Call to tackle littering from cars
Councils are calling for new powers to let them tackle the "huge and spiralling" problem of littering from cars.
Local authorities outside London want to have the power to fine vehicle owners if someone drops litter from their car to help tackle the thousands of sacks of waste that end up on roadsides every year.
They warn they are not able to tackle the problem effectively because they have to positively identify who has thrown the rubbish out of the car.
Councils are calling on the Government to bring in new regulations that bring the rest of the country in line with London, where vehicle owners can be fined, regardless of who dropped the litter.
Almost a quarter of motorists (23%) admit to having chucked litter out of the car, research suggests.
Clearing up the vast quantities of plastic bottles, cigarette butts, food wrappers and other rubbish that gets dumped from cars is difficult, dangerous and expensive to clear up, the Local Government Association (LGA) warns.
On just 18 miles of A-roads in north Hertfordshire, some 80 tonnes of litter from cars were cleared up in an annual clear-up, the equivalent of 3,200 wheelie bins or 10,000 sacks of waste.
Council workers recovered 20 tonnes of rubbish including plastic bottles, drinks cans and cigarette waste along a 16-mile stretch of the A42 in Leicestershire.
And in Dorset it took a clear-up team five nights to clean a five-mile section of the A388, collecting nearly two tonnes of rubbish, at a cost of £10,000 to the taxpayer.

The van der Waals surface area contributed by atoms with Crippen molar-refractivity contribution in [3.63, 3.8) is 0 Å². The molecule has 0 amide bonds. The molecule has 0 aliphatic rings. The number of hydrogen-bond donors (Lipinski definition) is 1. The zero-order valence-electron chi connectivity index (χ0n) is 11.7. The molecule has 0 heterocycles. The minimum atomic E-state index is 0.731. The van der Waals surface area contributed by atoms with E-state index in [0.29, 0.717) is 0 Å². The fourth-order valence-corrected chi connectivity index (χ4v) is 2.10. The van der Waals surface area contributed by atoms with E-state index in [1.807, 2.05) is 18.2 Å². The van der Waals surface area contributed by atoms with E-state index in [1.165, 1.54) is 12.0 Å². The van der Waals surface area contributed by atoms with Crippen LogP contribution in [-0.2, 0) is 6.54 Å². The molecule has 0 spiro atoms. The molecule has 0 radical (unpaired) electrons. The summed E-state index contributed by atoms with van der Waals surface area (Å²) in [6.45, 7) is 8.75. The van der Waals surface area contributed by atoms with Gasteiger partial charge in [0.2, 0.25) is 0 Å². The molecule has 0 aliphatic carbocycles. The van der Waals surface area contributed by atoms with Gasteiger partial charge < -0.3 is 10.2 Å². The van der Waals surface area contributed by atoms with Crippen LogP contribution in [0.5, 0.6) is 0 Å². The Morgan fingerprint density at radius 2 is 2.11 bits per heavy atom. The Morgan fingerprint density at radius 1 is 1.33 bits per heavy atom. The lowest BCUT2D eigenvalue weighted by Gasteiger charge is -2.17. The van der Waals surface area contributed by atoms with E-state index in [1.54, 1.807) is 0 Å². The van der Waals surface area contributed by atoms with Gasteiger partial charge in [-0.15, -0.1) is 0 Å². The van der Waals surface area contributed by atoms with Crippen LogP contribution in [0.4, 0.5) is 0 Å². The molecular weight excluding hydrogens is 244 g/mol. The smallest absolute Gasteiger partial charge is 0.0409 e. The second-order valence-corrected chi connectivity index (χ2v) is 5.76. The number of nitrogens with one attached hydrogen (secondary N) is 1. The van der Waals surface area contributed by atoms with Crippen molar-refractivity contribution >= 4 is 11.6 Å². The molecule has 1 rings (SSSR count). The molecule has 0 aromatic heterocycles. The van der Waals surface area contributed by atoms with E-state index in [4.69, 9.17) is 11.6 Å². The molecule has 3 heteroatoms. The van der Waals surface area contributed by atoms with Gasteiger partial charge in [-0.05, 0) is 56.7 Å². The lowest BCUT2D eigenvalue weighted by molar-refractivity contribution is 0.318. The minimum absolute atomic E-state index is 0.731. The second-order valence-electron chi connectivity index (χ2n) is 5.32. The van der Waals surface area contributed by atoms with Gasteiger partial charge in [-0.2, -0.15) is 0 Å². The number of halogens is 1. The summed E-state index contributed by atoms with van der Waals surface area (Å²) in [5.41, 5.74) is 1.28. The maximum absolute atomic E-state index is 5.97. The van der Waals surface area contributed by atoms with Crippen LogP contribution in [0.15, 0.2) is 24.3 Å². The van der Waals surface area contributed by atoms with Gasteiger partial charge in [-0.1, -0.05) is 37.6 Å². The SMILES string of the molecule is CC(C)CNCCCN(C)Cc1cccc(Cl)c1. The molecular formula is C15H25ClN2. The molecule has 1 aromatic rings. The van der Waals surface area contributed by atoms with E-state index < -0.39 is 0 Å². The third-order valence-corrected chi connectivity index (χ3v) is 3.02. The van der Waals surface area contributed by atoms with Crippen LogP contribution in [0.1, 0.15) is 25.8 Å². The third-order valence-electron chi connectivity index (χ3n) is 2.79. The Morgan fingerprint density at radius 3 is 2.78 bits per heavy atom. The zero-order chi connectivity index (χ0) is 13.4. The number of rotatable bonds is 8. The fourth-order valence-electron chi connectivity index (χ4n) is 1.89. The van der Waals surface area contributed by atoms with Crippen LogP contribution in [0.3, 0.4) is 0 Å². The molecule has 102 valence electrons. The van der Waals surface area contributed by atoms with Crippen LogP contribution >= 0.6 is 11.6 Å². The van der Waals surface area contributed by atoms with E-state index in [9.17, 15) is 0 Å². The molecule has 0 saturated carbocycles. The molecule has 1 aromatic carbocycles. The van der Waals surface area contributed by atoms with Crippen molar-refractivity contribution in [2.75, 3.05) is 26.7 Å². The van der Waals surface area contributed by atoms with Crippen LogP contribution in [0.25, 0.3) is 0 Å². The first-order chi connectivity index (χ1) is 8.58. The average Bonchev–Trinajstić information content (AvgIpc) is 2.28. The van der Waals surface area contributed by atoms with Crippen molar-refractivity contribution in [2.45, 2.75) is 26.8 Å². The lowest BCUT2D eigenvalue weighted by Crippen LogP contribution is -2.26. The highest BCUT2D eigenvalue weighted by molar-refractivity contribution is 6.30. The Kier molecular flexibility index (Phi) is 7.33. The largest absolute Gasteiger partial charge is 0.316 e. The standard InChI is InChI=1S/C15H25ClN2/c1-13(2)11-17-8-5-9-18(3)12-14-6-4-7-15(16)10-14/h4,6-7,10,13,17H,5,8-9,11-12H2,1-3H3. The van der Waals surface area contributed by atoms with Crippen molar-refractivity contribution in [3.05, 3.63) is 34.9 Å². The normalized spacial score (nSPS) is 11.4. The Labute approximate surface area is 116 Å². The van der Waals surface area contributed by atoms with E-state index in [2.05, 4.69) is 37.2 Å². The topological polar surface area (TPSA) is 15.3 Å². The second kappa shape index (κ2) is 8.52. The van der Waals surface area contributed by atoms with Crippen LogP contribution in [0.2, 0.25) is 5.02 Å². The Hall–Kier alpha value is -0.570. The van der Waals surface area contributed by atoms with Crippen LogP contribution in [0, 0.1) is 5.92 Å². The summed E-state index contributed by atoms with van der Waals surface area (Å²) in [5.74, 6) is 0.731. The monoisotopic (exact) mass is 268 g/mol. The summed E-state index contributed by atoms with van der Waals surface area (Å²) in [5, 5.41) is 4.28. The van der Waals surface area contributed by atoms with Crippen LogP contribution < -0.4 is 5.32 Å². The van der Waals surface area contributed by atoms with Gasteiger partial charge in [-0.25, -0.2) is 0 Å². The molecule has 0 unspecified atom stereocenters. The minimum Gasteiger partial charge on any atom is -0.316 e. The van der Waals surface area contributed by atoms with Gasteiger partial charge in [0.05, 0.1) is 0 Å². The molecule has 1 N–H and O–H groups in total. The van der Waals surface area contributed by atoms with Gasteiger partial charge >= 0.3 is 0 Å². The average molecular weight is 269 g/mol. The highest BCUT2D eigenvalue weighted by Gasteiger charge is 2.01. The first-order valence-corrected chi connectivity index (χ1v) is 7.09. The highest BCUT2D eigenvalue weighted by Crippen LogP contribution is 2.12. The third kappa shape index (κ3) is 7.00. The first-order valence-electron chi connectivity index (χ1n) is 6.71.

LGA environment spokesman Peter Box said: "Road litter is a huge and spiralling problem which is threatening to overwhelm some of the nation's roads. It is difficult - and dangerous - for councils to clear up.
"The litter louts who blight our roads and cost council taxpayers millions in clean-up costs are currently getting away scot free thanks to a legal loophole.
"It's time for the lazy, selfish people who toss rubbish from moving cars learn this behaviour is simply unacceptable.
"We are calling on the Government to urgently give councils the appropriate powers to tackle this issue head-on."
A spokeswoman for the Environment Department (Defra) said the Government was considering how best to support councils in taking action against littering from vehicles.
And she said: "Litter blights communities and poses a risk to human health which is why tackling this issue remains a priority for government.
"We want everyone to enjoy a cleaner, healthier country and we will build on our recent successes increasing powers to seize vehicles suspected of use in fly-tipping. This way we can clamp down on those few people who spoil our local areas with litter."